August 28, 2012
The Absence of Zev
The news is bittersweet. On the one hand a public servant who has dedicated nearly forty years of his life to the Los Angeles community will be unburdened from the demands of a public that wants him virtually every day and night of the week (whether it’s this group’s board meeting or that neighborhood council or the major donor who would like to “show him off” to friends), Zev Yaroslavsky has led a career of rarely saying no to his constituents. On the other hand, Los Angeles will be losing the chance to elect the one potential mayoral candidate that might have set our fiscal house in order.
Last year I blogged about county redistricting and noted that “ Zev Yaroslavsky is the most important local elected Jewish official is beyond dispute. For over three decades he has been a voice of reason and courage for, to and in the Jewish community.” That observation could easily have been expanded to say he has been among the most thoughtful, principled, and straightforward elected officials in California over the past forty years and his presence will be sorely missed.
In my previous position as the counsel and director of the Anti-Defamation League in Los Angeles I had the opportunity to work with and observe Zev since he first came to office as a city councilman in 1975 (some thirty seven years ago). Besides virtually always making himself available for speaking to and enlightening audiences and attending community events he was a voice of reason, thoughtfulness and courage. There are no other local politicians I can think of who spoke as honestly and forthrightly to his audiences, no matter their makeup.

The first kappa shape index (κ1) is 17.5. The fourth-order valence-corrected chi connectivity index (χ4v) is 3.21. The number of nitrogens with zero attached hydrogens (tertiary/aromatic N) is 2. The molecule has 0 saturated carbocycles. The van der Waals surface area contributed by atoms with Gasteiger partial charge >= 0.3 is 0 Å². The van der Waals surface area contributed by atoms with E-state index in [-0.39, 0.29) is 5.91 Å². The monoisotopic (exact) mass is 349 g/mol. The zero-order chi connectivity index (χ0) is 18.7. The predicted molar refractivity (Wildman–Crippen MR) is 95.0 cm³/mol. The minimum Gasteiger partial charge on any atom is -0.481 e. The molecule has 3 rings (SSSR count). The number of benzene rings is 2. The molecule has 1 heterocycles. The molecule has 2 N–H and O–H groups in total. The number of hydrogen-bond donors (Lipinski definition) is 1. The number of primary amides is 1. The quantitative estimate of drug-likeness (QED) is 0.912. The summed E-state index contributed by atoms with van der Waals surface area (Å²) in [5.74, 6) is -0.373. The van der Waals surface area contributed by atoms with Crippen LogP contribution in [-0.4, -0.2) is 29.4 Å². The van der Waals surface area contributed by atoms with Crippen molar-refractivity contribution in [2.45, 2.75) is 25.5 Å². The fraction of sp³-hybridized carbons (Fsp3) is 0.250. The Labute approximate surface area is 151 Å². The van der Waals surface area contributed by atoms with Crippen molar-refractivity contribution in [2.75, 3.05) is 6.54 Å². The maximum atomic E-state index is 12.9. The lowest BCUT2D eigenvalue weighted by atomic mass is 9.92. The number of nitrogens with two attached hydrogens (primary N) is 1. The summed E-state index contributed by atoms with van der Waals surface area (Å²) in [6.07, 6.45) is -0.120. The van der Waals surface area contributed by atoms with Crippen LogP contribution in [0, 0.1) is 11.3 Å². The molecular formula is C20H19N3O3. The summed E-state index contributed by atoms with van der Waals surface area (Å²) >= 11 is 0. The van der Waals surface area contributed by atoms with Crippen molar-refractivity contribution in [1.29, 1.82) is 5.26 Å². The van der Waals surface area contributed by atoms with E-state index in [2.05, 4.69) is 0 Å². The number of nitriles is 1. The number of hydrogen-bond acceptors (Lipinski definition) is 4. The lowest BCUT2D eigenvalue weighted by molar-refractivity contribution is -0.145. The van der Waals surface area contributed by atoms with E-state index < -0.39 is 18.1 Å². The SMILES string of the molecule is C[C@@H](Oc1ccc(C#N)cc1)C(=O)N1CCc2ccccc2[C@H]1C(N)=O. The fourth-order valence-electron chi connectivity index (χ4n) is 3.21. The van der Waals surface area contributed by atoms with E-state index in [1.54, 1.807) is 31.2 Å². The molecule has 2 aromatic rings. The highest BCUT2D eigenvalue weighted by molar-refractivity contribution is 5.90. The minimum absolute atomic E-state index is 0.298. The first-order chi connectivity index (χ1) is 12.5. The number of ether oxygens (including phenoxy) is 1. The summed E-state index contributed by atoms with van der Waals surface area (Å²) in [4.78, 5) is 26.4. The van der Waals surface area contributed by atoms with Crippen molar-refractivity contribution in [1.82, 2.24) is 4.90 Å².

In the world of the organized Jewish community, there is nothing easier than to come to meeting of Jewish leadership and talk about anti-Semitism, the fate of Israel, or hate crimes—-those were the trifecta of issues that would assure a warm reception and lots of applause. It was the rare politician who came to the ADL and talked about an issue that might make the audience feel uncomfortable or insecure as to where the speech was going.
I distinctly remember Zev coming to board meetings and talking about homelessness and the horrible living conditions that prevailed in many areas of Los Angeles with two and three families living in one apartment, etc. It was not a topic the attendees had expected or felt at ease with but Zev felt it was an important one that needed attention and his listeners needed an education. It wasn’t the easy route, just the right one.
I remember his principled and vocal position against unauthorized surveillance by the Los Angeles Police Department’s Public Disorder/Intelligence Division (“PDID”) in the 1980s. A not particularly popular position, especially at that time, but, as it turned out, it was the right one.
Years later when the Orange Line Transit way was under consideration across the San Fernando Valley (in the existing railway right-of-way) in North Hollywood it was Zev who was willing to stand up to constituents who alleged that their religious observances might be compromised by having buses running in the right-of-way on the Sabbath. He was roundly criticized, but he stood his ground as few politicians would—-especially in dealing with constituents who populate his base.
There are precious few politicians, at any level, who have accumulated the record that Zev has amassed over the past four decades and done so without any hint of scandal, double dealing, or compromising values; no mean feat in an environment where every move a politician makes is scrutinized and open to bloggers, political paparazzi and plain old cynics.
To Zev, congratulations on a job exceedingly well done—and good luck on two more years of accomplishments and a long and rewarding life after public service.